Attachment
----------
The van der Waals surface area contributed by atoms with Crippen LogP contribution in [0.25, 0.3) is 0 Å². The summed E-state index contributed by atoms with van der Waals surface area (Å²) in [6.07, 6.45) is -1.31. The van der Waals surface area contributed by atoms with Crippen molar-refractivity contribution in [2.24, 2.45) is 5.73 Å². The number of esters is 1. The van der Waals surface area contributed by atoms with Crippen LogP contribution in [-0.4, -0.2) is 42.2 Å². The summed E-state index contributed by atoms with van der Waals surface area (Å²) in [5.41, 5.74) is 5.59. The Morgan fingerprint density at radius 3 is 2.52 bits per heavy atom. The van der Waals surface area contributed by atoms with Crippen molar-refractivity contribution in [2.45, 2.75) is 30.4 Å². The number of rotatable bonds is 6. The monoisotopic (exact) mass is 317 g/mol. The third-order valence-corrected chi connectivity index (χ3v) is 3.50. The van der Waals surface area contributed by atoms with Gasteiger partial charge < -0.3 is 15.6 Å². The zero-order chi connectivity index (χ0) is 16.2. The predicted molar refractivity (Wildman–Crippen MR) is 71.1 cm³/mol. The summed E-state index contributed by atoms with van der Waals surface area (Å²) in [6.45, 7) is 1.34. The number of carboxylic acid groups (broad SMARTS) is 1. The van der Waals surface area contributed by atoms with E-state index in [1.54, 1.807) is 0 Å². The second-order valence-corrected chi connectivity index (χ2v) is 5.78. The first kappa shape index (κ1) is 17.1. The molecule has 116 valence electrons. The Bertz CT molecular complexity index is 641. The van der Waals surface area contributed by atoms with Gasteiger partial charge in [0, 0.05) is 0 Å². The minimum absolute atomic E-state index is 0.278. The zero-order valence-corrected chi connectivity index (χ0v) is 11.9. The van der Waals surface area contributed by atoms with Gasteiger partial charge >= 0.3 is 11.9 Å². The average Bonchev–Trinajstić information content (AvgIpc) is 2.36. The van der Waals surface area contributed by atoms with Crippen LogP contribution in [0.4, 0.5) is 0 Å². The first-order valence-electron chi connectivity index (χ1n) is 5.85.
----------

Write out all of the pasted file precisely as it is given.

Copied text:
The van der Waals surface area contributed by atoms with Crippen LogP contribution in [0.25, 0.3) is 0 Å². The summed E-state index contributed by atoms with van der Waals surface area (Å²) in [6.07, 6.45) is -1.31. The van der Waals surface area contributed by atoms with Crippen molar-refractivity contribution in [2.24, 2.45) is 5.73 Å². The number of esters is 1. The van der Waals surface area contributed by atoms with Crippen LogP contribution in [-0.4, -0.2) is 42.2 Å². The summed E-state index contributed by atoms with van der Waals surface area (Å²) in [5.41, 5.74) is 5.59. The Morgan fingerprint density at radius 3 is 2.52 bits per heavy atom. The van der Waals surface area contributed by atoms with Crippen molar-refractivity contribution in [2.45, 2.75) is 30.4 Å². The number of rotatable bonds is 6. The monoisotopic (exact) mass is 317 g/mol. The third-order valence-corrected chi connectivity index (χ3v) is 3.50. The van der Waals surface area contributed by atoms with Gasteiger partial charge < -0.3 is 15.6 Å². The zero-order chi connectivity index (χ0) is 16.2. The predicted molar refractivity (Wildman–Crippen MR) is 71.1 cm³/mol. The summed E-state index contributed by atoms with van der Waals surface area (Å²) in [6.45, 7) is 1.34. The number of carboxylic acid groups (broad SMARTS) is 1. The van der Waals surface area contributed by atoms with E-state index in [1.54, 1.807) is 0 Å². The second-order valence-corrected chi connectivity index (χ2v) is 5.78. The first kappa shape index (κ1) is 17.1. The molecule has 116 valence electrons. The Bertz CT molecular complexity index is 641. The van der Waals surface area contributed by atoms with Gasteiger partial charge in [0, 0.05) is 0 Å². The minimum absolute atomic E-state index is 0.278. The zero-order valence-corrected chi connectivity index (χ0v) is 11.9. The van der Waals surface area contributed by atoms with Gasteiger partial charge >= 0.3 is 11.9 Å². The average Bonchev–Trinajstić information content (AvgIpc) is 2.36. The van der Waals surface area contributed by atoms with Crippen LogP contribution in [0.4, 0.5) is 0 Å². The first-order valence-electron chi connectivity index (χ1n) is 5.85.